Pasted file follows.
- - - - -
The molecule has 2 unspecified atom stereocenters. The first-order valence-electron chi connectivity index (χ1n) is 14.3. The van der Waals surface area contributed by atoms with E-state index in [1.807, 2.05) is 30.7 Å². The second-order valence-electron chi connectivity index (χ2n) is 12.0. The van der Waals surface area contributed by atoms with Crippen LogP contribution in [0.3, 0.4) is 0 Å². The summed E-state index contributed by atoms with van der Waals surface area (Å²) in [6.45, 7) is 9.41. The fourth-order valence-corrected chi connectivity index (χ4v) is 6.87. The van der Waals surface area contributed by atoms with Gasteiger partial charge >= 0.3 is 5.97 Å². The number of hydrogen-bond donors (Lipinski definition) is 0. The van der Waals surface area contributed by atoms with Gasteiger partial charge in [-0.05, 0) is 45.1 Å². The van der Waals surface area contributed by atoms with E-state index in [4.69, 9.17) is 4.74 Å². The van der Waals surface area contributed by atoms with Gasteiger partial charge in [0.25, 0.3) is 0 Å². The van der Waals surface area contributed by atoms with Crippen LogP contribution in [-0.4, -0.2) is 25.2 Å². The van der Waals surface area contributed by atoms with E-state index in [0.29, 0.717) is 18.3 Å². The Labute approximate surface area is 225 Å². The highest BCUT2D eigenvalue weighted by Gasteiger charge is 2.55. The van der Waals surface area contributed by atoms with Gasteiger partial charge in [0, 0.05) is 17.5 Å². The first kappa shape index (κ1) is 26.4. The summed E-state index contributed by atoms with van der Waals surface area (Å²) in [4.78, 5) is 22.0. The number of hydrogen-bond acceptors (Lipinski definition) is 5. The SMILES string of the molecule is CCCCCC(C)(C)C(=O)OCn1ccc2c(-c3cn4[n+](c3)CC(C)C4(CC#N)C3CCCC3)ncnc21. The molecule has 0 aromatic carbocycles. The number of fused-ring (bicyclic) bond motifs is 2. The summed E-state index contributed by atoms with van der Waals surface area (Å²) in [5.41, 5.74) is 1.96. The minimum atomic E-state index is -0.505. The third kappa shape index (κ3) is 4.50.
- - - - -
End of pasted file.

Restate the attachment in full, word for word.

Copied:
The molecule has 2 unspecified atom stereocenters. The first-order valence-electron chi connectivity index (χ1n) is 14.3. The van der Waals surface area contributed by atoms with E-state index in [1.807, 2.05) is 30.7 Å². The second-order valence-electron chi connectivity index (χ2n) is 12.0. The van der Waals surface area contributed by atoms with Crippen LogP contribution in [0.3, 0.4) is 0 Å². The summed E-state index contributed by atoms with van der Waals surface area (Å²) in [6.45, 7) is 9.41. The fourth-order valence-corrected chi connectivity index (χ4v) is 6.87. The van der Waals surface area contributed by atoms with Gasteiger partial charge >= 0.3 is 5.97 Å². The number of hydrogen-bond donors (Lipinski definition) is 0. The van der Waals surface area contributed by atoms with Gasteiger partial charge in [-0.05, 0) is 45.1 Å². The van der Waals surface area contributed by atoms with E-state index in [4.69, 9.17) is 4.74 Å². The van der Waals surface area contributed by atoms with Gasteiger partial charge in [0.25, 0.3) is 0 Å². The van der Waals surface area contributed by atoms with Crippen LogP contribution in [-0.4, -0.2) is 25.2 Å². The van der Waals surface area contributed by atoms with E-state index in [0.29, 0.717) is 18.3 Å². The Labute approximate surface area is 225 Å². The highest BCUT2D eigenvalue weighted by Gasteiger charge is 2.55. The van der Waals surface area contributed by atoms with Gasteiger partial charge in [0, 0.05) is 17.5 Å². The first kappa shape index (κ1) is 26.4. The summed E-state index contributed by atoms with van der Waals surface area (Å²) in [4.78, 5) is 22.0. The number of hydrogen-bond acceptors (Lipinski definition) is 5. The SMILES string of the molecule is CCCCCC(C)(C)C(=O)OCn1ccc2c(-c3cn4[n+](c3)CC(C)C4(CC#N)C3CCCC3)ncnc21. The molecule has 0 aromatic carbocycles. The number of fused-ring (bicyclic) bond motifs is 2. The summed E-state index contributed by atoms with van der Waals surface area (Å²) in [5.41, 5.74) is 1.96. The minimum atomic E-state index is -0.505. The third kappa shape index (κ3) is 4.50.